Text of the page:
Using Nanoporous Metals in Energy Devices
In a review recently published in the journal ACS Applied Energy Materials, researchers discussed the utility of de-alloyed water- and air-sensitive nanoporous metals and metalloids for emerging energy applications.
Nanoporous metals and metalloids in bulk are appealing for a variety of applications. Dealloying is a selective leaching procedure used to create bulk nanoporous metals and metalloids. When manufacturing nanoporous metals made of valuable elements, electrolytic dealloying and free corrosion in aqueous solutions have been frequently used.
Although precious metal nanostructured metals are promising for multiple (electro)chemical applications, precious metals are expensive and thus unsuitable for scaling. Earth-abundant water- and air-sensitive nanostructured metals and metalloids have attracted much attention in recent years because of their wide variety of energy applications.
Due to an inherent and fundamental problem, conventional synthesis of these earth-abundant metalloids and metals into nanoporous metals proves difficult or impossible. Their reactive nature facilitates the preparation of a passive oxide film that could hinder their performance in several applications. To address this problem, the community has devised several different dealloying procedures.
About the Study
In this study, the authors discussed the dealloying systems and their reaction mechanisms, as well as real examples of their manufacture and use in energy applications. Their benefits and limitations, with a focus on recyclability, complexity, and scalability, were also discussed. The general chemical reaction mechanisms connected with various dealloying procedures for manufacturing air- and water-reactive nanoporous metals and metalloids were clarified.
The team used the creation of nanoporous gold (NP-Au) from Au-Ag alloys as a model system to unravel the chemical reaction processes governing the fabrication of precious nanoporous metals by free corrosion and electrolytic dealloying in aqueous solutions.
The reaction processes of different dealloying procedures that enable the development of these air- and water-sensitive compounds were explained. The utility of water- and air-sensitive nanoporous materials as the battery electrodes, benzene hydrogenation catalysts, electrocatalysts for nitrogen reduction and oxygen evolution processes, and on-site hydrogen generation was demonstrated.
The researchers discussed various fabrication approaches for producing air- and water-sensitive nanoporous metals and metalloids for emerging energy applications. The processes of these newer approaches were described, with the benefits and downsides of several methods reviewed with a focus on recyclability, complexity, and scalability.
Since the battery was run below the accommodation volume limit, the lifetime of the NP-Si electrode was extended for over 1500 cycles when cycled continuously to 1000 mAh/g. On the other hand, the NP-Si electrode had a considerably larger starting capacity than nonporous Si nanoparticles when cycled at a constant current at 0.5 C. In a CO2 atmosphere, heat-induced breakdown of Mg2Si into Mg and Si occurred at 500-700 °C, when Mg interacted with CO2 to create MgO and carbon.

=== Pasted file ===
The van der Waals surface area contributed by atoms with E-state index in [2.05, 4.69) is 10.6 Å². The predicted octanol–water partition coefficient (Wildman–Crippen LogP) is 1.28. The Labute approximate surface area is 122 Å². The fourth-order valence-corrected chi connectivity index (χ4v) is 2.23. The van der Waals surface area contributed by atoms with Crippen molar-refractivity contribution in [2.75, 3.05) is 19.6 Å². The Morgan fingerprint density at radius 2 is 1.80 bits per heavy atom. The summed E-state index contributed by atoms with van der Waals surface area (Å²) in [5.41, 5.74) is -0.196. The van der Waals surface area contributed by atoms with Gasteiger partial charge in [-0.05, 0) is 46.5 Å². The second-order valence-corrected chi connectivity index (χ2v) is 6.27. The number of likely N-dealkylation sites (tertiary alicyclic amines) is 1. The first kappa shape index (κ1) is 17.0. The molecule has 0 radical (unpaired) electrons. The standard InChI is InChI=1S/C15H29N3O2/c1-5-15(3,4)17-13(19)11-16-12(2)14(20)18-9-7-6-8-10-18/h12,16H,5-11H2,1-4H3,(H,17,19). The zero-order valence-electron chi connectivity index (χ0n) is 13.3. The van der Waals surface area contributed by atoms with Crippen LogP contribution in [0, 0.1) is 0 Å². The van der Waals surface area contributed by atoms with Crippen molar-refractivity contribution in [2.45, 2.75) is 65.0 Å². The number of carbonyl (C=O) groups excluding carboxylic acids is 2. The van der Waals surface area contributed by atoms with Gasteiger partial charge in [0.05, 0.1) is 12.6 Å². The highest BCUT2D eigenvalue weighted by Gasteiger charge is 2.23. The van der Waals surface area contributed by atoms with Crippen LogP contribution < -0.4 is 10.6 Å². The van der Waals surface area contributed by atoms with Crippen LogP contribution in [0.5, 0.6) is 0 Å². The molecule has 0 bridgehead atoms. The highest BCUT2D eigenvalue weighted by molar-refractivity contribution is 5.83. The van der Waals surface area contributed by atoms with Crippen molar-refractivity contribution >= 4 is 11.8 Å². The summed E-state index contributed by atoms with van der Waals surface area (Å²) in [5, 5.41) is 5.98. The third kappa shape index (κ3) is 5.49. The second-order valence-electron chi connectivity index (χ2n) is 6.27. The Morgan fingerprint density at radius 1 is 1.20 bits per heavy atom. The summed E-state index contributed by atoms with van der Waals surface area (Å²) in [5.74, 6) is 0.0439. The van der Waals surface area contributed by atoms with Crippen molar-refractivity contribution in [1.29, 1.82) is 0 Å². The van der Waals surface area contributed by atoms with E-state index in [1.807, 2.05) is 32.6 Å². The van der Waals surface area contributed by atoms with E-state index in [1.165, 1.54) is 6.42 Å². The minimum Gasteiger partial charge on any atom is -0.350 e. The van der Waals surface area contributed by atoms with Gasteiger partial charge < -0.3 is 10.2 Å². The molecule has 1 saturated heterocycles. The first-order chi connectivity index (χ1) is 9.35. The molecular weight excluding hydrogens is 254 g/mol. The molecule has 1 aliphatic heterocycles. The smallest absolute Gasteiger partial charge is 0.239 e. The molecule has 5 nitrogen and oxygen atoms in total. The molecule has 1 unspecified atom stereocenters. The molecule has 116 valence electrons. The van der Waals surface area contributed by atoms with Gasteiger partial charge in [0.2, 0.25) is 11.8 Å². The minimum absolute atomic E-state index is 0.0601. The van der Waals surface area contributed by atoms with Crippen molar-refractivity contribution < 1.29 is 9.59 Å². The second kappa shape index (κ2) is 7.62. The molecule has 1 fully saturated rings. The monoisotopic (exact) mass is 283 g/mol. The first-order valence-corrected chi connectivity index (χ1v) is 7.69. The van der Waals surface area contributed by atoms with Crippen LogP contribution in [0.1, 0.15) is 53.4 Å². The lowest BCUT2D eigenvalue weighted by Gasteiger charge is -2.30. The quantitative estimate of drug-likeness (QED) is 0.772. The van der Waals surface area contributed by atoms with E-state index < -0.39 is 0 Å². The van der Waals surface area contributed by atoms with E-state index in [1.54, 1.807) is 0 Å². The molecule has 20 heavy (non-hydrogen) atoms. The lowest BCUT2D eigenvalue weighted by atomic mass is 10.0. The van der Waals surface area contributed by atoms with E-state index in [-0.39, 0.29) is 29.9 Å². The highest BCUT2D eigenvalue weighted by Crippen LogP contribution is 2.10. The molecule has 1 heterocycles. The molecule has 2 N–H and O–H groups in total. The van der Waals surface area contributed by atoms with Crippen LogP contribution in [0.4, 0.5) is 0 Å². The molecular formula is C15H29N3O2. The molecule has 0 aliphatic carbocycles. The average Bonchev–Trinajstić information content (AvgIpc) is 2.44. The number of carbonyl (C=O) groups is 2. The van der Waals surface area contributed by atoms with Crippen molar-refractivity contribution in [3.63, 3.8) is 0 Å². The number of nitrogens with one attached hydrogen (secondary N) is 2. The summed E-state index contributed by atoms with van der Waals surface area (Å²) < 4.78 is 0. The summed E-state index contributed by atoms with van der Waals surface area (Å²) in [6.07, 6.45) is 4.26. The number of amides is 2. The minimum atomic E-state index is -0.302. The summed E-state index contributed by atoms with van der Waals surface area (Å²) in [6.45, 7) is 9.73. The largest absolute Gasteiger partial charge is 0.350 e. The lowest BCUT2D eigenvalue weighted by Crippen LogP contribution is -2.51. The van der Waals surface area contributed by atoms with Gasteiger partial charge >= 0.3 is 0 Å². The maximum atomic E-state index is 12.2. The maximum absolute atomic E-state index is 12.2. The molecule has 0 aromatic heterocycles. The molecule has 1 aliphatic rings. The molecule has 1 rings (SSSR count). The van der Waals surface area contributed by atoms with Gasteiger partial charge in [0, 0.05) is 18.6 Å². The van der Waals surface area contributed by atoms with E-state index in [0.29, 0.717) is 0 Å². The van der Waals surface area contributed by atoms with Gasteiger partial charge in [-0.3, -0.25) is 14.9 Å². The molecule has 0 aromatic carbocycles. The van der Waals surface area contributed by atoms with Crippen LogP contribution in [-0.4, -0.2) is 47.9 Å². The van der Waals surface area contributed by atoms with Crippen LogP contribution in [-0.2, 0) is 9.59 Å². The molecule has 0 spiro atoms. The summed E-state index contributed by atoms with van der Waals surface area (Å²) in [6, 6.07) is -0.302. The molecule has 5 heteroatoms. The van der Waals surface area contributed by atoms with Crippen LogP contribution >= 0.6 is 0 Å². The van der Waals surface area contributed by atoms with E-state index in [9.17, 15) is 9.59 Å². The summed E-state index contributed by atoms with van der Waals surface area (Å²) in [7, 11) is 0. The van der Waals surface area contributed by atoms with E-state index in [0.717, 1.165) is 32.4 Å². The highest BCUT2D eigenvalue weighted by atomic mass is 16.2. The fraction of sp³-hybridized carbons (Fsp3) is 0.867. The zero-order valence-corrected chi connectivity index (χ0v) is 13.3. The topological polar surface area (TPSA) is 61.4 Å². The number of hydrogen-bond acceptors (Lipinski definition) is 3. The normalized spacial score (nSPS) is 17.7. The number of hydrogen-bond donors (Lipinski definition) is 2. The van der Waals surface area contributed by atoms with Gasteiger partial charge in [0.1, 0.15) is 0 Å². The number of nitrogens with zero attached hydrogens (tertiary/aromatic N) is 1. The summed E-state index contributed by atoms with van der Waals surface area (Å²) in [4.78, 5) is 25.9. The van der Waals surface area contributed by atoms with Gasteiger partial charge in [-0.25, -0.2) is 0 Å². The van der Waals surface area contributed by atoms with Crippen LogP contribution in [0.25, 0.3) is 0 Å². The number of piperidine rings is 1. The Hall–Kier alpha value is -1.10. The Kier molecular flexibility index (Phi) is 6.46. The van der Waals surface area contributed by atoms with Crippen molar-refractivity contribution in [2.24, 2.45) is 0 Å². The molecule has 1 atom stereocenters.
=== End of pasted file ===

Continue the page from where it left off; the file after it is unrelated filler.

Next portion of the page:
Compared to bulk Zn powder, the NP-Zn had a greater capacity and cyclability. Bulk Zn only produced 1/3 of that capacity for 25 cycles before short-circuiting due to dendritic development, but NP-Zn delivered a capacity of 328 mAh/g at 40% DoD for 200 cycles. Granular NP-Sn had superior cycling stability than its nanowire equivalent and retained 55% of its capacity after 95 cycles at 40 mA/g.
The synthesis of chemically reactive nanoporous elements was well suited to air-free electrolytic dealloying in anhydrous organic solvent electrolytes. The reactive elements could also be made into almost oxide-free nanoporous materials using the vacuum thermal dealloying process.
Furthermore, the postreaction condenser allowed for the recovery of sacrificial materials, which improved the process’s long-term viability. pH-controlled dealloying and galvanic replacement were based on simple operating principles in aqueous and/or organic electrolytes.
The main benefit of pH-controlled dealloying was that it was relatively simple, as it required no use of strong oxidizing acids as in conventional free corrosion dealloying. Reduction-induced decomposition and thermal decomposition could both use compound precursors instead of alloy-type precursors. These processes were also adaptable because of the plethora of chemical precursors.
Due to the use of top-down procedures where huge alloy precursors could be used, liquid metal dealloying was one of the first methods to create less noble nanoporous materials. It was also ideal for scale-up fabrication.
In conclusion, this study presented a system to understand the redox chemistry involved in dealloying and the fundamental hurdles to producing water- and air-sensitive nanoporous metalloids and metals.
The authors believe this study will be useful within and beyond the dealloying community. They also mentioned that they are looking forward to seeing what the future holds for water- and air-sensitive nanoporous metalloids and metals.
Fu, J., Welborn, S. S., Detsi, E., Dealloyed Air- and Water-Sensitive Nanoporous Metals and Metalloids for Emerging Energy Applications. ACS Applied Energy Materials (2022). https://pubs.acs.org/doi/10.1021/acsaem.2c00405